Right time to open capsules
Last updated 09:51 10/04/2011
The contents of three time capsules unearthed after Christchurch's violent February quake will finally be revealed this week.
Christchurch mayor Bob Parker will open the time capsules under controlled conditions at Canterbury Museum's conservation laboratory on Tuesday, ending weeks of speculation about what's inside.
Two of the capsules were found beneath the toppled statue of John Robert Godley, the "founding father" of Canterbury.
One was a glass bottle with a hand-written note detailing the statue's shift to a site beside Christ Church Cathedral in 1918. The other was a sealed copper tube, measuring about 40cm long and 12cm in diameter, the contents of which are unknown at this stage.
It is believed the two capsules were placed in the base of the statue at the time it made its two moves.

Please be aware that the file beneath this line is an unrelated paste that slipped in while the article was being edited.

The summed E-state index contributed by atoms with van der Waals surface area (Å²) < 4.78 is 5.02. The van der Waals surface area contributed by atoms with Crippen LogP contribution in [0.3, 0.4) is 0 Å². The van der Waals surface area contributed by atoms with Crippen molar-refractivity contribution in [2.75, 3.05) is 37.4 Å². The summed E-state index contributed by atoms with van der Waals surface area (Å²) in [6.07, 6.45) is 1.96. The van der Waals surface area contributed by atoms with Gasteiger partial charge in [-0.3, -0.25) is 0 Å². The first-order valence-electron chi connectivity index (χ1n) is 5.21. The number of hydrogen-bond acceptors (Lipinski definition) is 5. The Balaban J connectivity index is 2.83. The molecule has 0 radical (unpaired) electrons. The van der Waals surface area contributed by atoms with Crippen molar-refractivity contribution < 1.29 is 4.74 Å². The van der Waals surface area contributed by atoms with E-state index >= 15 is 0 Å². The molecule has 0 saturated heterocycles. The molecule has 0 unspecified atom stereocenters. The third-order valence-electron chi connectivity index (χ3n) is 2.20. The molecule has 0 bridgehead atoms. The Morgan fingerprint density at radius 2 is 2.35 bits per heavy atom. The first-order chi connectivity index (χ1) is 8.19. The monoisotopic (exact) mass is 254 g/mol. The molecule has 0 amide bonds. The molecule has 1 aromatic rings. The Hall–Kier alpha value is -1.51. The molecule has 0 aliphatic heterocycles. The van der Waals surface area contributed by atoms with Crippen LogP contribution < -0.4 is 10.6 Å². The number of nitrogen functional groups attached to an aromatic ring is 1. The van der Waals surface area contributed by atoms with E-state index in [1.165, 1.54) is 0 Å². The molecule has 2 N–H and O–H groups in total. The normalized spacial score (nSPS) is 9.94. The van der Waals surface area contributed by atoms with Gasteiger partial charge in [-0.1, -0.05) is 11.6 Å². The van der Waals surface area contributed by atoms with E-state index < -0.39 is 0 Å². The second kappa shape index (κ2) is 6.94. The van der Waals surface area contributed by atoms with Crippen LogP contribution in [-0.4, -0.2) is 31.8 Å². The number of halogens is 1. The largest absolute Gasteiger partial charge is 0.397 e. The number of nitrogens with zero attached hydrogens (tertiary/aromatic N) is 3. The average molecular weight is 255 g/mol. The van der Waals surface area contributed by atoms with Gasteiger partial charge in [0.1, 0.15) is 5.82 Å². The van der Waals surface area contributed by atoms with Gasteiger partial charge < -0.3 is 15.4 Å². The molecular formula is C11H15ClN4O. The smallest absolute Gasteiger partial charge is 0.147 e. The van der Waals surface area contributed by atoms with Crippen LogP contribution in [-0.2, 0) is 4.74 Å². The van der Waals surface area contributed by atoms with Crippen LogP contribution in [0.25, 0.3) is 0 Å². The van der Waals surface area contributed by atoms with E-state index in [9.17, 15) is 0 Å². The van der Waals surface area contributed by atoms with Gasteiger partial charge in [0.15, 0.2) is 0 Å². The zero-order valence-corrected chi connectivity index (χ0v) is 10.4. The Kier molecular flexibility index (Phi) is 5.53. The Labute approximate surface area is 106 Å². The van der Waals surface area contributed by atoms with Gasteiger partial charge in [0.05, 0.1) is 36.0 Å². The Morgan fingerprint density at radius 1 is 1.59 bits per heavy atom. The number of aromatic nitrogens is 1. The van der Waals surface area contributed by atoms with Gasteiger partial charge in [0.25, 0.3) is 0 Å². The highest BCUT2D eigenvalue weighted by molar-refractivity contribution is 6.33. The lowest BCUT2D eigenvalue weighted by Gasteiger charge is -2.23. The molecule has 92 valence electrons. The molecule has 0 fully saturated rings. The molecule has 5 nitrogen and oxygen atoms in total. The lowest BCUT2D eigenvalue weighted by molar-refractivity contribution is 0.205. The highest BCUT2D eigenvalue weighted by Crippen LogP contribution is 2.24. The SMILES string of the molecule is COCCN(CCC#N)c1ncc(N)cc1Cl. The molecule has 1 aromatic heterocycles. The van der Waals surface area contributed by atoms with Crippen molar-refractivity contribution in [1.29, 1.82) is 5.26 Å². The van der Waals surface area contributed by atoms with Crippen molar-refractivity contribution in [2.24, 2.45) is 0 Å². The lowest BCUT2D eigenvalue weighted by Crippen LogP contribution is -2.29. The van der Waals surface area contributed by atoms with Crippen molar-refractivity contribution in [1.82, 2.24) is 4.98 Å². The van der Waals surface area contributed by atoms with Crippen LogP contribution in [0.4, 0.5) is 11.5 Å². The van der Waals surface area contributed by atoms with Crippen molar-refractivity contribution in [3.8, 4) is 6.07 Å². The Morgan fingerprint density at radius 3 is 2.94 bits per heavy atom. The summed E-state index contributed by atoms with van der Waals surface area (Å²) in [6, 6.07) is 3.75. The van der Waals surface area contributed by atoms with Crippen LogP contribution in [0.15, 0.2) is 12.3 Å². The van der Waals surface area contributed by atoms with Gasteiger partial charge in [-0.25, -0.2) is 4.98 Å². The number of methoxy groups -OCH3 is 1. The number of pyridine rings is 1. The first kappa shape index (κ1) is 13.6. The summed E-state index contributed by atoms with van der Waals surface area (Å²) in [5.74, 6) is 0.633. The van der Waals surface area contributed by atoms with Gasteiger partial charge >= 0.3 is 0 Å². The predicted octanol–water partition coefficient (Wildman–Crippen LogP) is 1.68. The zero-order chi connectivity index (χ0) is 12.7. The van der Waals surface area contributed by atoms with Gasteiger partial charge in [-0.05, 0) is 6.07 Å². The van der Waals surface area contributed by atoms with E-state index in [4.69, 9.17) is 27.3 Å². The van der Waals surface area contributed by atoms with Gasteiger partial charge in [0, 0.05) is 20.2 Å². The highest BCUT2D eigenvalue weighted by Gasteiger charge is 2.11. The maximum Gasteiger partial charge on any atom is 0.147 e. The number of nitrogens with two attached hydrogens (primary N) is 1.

The Godley statue was originally erected in 1867 where it sits now, in front of the Christ Church Cathedral. But in 1918 it was moved to a new site beside the cathedral (where the War Memorial now stands).
There was a public outcry over its move and, as a result of legal action, the statue was returned to its original site in 1933.
The two capsules mark the 1918 and 1933 moves.
The third capsule, in a sealed tin box, was unearthed in the old Civic Building on Manchester St.